Brightway Adolescent Hospital (1993-1998) St. George, UT
History and Background Information
Brightway Adolescent Hospital was a WWASP behavior-modification facility that was founded in 1993 by Ken Kay. It was opened as a short-term placement and processing center for teens bound for other WWASP programs. It was located at 115 W 1470 S, St. George, UT 84770, which was later became the location of Eagle Ranch Academy, another alleged WWASP facility. It was operated by the Utah Alcoholism Foundation.
Allegedly, the facility marketed itself to parents as an “independent evaluation center.” However, an investgation found that every single student was recommended to a program after their stay, and every program that they recommended was a WWASP facility.
The facility’s main purpose was actually as a detox for incoming students, as well as to begin to introduce them to WWASP rules and level sytems. The facility also aimed to begin to break the children down, making the job of integrating and breaking down new students easier at the programs they were sent to after.
Brightway was closed in March, 1998 after the case of 16-year-old David Van Blarigan who was sent to Brightway and then to Tranquility Bay drew scrutiny from state regulators.
Brightway Adolescent Hospital was featured in the 2005 film Self Medicated.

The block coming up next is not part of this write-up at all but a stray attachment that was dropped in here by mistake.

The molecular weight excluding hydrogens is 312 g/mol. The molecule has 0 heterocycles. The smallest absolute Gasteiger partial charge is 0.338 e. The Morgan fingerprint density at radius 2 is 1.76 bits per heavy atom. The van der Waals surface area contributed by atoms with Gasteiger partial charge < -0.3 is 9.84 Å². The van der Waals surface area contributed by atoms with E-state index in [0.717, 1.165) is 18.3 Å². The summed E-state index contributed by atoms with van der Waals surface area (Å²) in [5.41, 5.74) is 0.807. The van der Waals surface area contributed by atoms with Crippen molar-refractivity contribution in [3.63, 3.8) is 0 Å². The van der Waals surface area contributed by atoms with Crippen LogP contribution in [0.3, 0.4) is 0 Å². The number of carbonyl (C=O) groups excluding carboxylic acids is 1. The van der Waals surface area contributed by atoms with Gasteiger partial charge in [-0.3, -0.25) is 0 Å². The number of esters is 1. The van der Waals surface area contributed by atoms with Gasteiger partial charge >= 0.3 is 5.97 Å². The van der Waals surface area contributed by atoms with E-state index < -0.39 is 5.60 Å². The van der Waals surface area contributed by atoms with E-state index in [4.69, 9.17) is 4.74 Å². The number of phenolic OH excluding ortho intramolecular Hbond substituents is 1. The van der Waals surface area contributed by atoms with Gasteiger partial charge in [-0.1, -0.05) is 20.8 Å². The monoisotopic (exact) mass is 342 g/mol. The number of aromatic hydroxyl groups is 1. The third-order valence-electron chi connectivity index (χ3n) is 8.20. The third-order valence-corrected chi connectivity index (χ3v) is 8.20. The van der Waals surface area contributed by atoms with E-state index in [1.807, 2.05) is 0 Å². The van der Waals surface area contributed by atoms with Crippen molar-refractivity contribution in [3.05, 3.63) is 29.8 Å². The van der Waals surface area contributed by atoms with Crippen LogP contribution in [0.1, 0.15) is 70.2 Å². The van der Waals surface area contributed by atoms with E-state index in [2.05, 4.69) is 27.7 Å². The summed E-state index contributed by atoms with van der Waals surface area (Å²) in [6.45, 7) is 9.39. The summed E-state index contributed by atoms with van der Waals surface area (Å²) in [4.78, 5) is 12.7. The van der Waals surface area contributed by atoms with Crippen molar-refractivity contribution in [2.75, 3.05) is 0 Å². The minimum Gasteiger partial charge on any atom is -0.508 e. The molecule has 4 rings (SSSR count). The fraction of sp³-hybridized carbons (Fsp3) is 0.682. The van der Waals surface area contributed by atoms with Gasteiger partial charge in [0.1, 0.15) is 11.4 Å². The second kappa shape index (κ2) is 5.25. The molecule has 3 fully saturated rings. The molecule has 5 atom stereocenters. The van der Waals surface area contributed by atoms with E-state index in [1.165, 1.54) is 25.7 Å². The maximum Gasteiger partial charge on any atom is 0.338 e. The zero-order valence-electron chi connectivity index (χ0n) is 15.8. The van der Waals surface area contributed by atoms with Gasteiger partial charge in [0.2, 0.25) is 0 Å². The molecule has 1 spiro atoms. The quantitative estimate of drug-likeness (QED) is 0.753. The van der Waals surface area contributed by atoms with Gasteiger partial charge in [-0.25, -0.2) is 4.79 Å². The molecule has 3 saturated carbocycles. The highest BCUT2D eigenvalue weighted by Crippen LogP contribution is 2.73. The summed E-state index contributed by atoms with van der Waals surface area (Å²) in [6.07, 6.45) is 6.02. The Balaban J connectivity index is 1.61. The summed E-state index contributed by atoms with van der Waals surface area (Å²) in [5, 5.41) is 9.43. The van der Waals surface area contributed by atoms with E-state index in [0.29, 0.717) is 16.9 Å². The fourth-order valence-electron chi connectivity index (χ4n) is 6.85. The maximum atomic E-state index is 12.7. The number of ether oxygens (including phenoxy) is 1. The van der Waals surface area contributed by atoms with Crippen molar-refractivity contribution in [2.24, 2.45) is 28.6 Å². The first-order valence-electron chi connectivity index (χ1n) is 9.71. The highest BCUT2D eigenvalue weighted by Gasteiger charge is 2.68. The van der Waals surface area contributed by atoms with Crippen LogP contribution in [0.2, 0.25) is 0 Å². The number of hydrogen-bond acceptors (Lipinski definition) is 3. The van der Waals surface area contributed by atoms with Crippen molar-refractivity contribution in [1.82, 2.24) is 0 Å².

Founders and Notable Staff
Ken Kay was the founder and director of Brightway. He also worked as the president of WWASP.
Jay Kay was the son of Ken Kay. He worked as a security guard at Brightway. He later worked as the Director of Tranquility Bay.
Delbert T. Goates was the Chief of Psychiatry at Brightway. He also worked in the same position at the confirmedly abusive Rivendell Psychiatric Hospital. He died on April 19, 2000 in Blackburn, England. His cause of death was a massive brain hemorrhage caused by a fall he experienced while serving an LDS mission with his wife, Julie Anderson Goates. Goates’ obituary.
Students were often heavily medicated at Brightway.
The rules included not being allowed to look out windows, receiving permission to cross through any doorway, not crossing one’s legs or feet, and not speaking without permission.
Children were often punished at Brightway, and these punishments included solitary confinement, violent restraint, and verbal abuse.
Abuse and Closure
In late 1997, 16-year-old David Van Blarigan was taken from his bed in Oakland, CA in the middle of the night and driven over 700 miles to Brightway Adolescent Hospital. He was then sent to Tranquility Bay in Jamaica, another WWASP facility. Blarigan’s case caught national attention after Alameda County Deputy District Attorney Robert Hutchins took David’s parents to court to argue that they had partcipiated in the kidnapping of their son. This was also around the time when Tranquility Bay began to be examined more closely after countless allegations of abuse, so Hutchins aimed to have Blarigan brought back to Oakland on these claims.
In March of 1998, Brightway Adolescent Hospital permanently closed following numerous complaints by state regulators over how it treated troubled teenagers, who were later shipped long-term WWASP programs.